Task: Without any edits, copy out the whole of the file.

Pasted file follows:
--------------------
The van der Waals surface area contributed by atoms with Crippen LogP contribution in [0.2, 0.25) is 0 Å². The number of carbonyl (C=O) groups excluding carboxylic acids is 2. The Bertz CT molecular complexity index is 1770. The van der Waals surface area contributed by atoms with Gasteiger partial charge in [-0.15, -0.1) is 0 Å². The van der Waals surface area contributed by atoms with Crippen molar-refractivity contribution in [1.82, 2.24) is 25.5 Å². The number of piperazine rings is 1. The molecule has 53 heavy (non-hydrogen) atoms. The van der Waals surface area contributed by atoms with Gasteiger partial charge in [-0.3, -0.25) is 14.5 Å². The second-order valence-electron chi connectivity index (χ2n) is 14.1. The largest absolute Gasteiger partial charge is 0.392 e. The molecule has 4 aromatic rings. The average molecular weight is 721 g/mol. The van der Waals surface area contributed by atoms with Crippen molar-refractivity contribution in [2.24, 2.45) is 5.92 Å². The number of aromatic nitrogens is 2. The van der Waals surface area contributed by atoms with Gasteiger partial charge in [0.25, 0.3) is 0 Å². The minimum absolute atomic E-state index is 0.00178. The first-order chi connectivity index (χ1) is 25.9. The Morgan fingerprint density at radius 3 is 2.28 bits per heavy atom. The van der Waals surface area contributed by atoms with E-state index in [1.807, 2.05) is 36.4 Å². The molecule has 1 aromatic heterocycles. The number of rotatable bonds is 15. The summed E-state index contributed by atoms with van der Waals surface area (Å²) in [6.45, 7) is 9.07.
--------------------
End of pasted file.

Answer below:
The van der Waals surface area contributed by atoms with Crippen LogP contribution in [0.2, 0.25) is 0 Å². The number of carbonyl (C=O) groups excluding carboxylic acids is 2. The Bertz CT molecular complexity index is 1770. The van der Waals surface area contributed by atoms with Gasteiger partial charge in [-0.15, -0.1) is 0 Å². The van der Waals surface area contributed by atoms with Crippen molar-refractivity contribution in [1.82, 2.24) is 25.5 Å². The number of piperazine rings is 1. The molecule has 53 heavy (non-hydrogen) atoms. The van der Waals surface area contributed by atoms with Gasteiger partial charge in [-0.3, -0.25) is 14.5 Å². The second-order valence-electron chi connectivity index (χ2n) is 14.1. The largest absolute Gasteiger partial charge is 0.392 e. The molecule has 4 aromatic rings. The average molecular weight is 721 g/mol. The van der Waals surface area contributed by atoms with Crippen molar-refractivity contribution in [2.24, 2.45) is 5.92 Å². The number of aromatic nitrogens is 2. The van der Waals surface area contributed by atoms with Gasteiger partial charge in [0.25, 0.3) is 0 Å². The minimum absolute atomic E-state index is 0.00178. The first-order chi connectivity index (χ1) is 25.9. The Morgan fingerprint density at radius 3 is 2.28 bits per heavy atom. The van der Waals surface area contributed by atoms with E-state index in [1.807, 2.05) is 36.4 Å². The molecule has 1 aromatic heterocycles. The number of rotatable bonds is 15. The summed E-state index contributed by atoms with van der Waals surface area (Å²) in [6.45, 7) is 9.07.